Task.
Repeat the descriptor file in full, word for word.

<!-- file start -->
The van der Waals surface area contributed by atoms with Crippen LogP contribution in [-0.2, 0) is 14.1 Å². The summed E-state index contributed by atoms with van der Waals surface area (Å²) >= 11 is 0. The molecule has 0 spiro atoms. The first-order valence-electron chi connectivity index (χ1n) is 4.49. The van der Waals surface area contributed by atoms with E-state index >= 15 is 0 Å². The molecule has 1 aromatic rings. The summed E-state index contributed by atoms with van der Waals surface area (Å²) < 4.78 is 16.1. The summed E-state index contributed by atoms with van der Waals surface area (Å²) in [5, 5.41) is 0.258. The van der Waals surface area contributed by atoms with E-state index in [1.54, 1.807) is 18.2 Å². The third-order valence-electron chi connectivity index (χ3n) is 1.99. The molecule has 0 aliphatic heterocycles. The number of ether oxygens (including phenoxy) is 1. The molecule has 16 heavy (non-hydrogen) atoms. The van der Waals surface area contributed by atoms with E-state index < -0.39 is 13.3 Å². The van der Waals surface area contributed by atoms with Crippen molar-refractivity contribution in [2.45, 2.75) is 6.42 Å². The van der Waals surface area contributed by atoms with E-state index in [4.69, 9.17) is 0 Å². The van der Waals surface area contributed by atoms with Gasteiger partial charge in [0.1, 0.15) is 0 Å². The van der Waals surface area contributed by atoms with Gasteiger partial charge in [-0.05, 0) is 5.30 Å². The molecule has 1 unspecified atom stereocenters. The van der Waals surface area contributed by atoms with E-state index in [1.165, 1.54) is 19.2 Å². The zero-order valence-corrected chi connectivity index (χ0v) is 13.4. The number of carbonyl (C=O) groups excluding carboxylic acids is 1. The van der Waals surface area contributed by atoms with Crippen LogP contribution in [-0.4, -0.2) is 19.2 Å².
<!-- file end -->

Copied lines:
The van der Waals surface area contributed by atoms with Crippen LogP contribution in [-0.2, 0) is 14.1 Å². The summed E-state index contributed by atoms with van der Waals surface area (Å²) >= 11 is 0. The molecule has 0 spiro atoms. The first-order valence-electron chi connectivity index (χ1n) is 4.49. The van der Waals surface area contributed by atoms with E-state index >= 15 is 0 Å². The molecule has 1 aromatic rings. The summed E-state index contributed by atoms with van der Waals surface area (Å²) < 4.78 is 16.1. The summed E-state index contributed by atoms with van der Waals surface area (Å²) in [5, 5.41) is 0.258. The van der Waals surface area contributed by atoms with E-state index in [1.54, 1.807) is 18.2 Å². The third-order valence-electron chi connectivity index (χ3n) is 1.99. The molecule has 0 aliphatic heterocycles. The number of ether oxygens (including phenoxy) is 1. The molecule has 16 heavy (non-hydrogen) atoms. The van der Waals surface area contributed by atoms with E-state index < -0.39 is 13.3 Å². The van der Waals surface area contributed by atoms with Crippen molar-refractivity contribution in [2.45, 2.75) is 6.42 Å². The van der Waals surface area contributed by atoms with E-state index in [4.69, 9.17) is 0 Å². The van der Waals surface area contributed by atoms with Gasteiger partial charge in [0.1, 0.15) is 0 Å². The van der Waals surface area contributed by atoms with Gasteiger partial charge in [-0.05, 0) is 5.30 Å². The molecule has 1 unspecified atom stereocenters. The van der Waals surface area contributed by atoms with E-state index in [1.165, 1.54) is 19.2 Å². The zero-order valence-corrected chi connectivity index (χ0v) is 13.4. The number of carbonyl (C=O) groups excluding carboxylic acids is 1. The van der Waals surface area contributed by atoms with Crippen LogP contribution in [-0.4, -0.2) is 19.2 Å².